News and Views
Wishing John Jennings Well in Retirement and WATSON’s Ongoing Commitment to Board Director and Executive Search
November 30, 2023
Posted in: WATSON Views
At the end of this year, WATSON will bid farewell to John Jennings. As Partner, Board Director and Executive Search, John helped scores of organizations find their board directors and senior executives, and helped shape the future of WATSON as the firm has grown.
But before we let him go, we had a few last questions for John about his time at WATSON…
WATSON: It’s been six years since you first joined the WATSON team. How have things changed in that time?
John Jennings: Well, there are certainly a lot more of us! I still have the “Welcome John” sign I received on my first day in October 2017 with everyone’s signatures on it – all twelve of them. Today, that sign would need space for three times as many signatures, and trips to Toronto and Ottawa, to get everyone’s name on it.
W: What do you consider your most memorable moment during your tenure at WATSON?
JJ: There are many to choose from, but those that stand out most revolve around how the leadership team responded to the pandemic, initially taking action to ensure everyone’s health and safety, next reassuring the team about job and financial security, and then engaging in initiatives to preserve morale and our strong culture. I was proud to see our people-first principles really shine through in those first weeks of uncertainty.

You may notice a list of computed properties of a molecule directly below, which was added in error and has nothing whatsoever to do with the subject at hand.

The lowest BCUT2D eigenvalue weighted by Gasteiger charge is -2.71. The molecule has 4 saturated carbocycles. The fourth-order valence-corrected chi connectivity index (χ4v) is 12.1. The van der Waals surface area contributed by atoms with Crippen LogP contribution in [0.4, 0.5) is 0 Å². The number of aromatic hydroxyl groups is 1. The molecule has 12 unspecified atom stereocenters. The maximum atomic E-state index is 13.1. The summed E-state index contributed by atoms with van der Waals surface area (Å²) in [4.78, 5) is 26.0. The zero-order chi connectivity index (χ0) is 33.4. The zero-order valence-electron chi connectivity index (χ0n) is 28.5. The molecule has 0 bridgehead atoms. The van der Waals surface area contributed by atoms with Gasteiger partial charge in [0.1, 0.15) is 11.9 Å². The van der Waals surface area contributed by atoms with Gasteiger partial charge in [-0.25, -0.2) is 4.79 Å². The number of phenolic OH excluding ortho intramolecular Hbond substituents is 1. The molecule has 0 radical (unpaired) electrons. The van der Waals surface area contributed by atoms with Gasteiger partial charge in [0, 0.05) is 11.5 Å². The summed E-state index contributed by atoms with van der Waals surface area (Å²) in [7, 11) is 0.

W: You’ve advised so many organizations in recruiting their board directors and senior executives. Do you have any parting words to share with them?
JJ: I want to say “thank you” for the trust placed in our team to recruit your leaders. There are a lot of important positions in an organization, but none that will affect the future as much as the board directors and C-suite executives. It’s been a privilege to partner with search committees and CEOs in building ever-stronger leadership teams.
W: As you embark on an exciting new chapter, what are you most looking forward to?
JJ: The pursuit of a single-digit handicap. That, and allaying my wife’s concerns that I’ll drive her crazy being around so much.
W: Is there one message you’d like to share before you set your permanent Out of Office notification?
JJ: I was attracted to this career by the opportunity, challenge, and responsibility to recruit the right leaders with the right skills at the right time for Canadian organizations. As I reflect on that body of work, particularly the last six years with WATSON, and the impact those leaders have made in their respective organizations, our team has successfully achieved that mission. Further, I’m more confident than ever that my WATSON colleagues will continue to deliver outstanding results for clients across all the services we provide.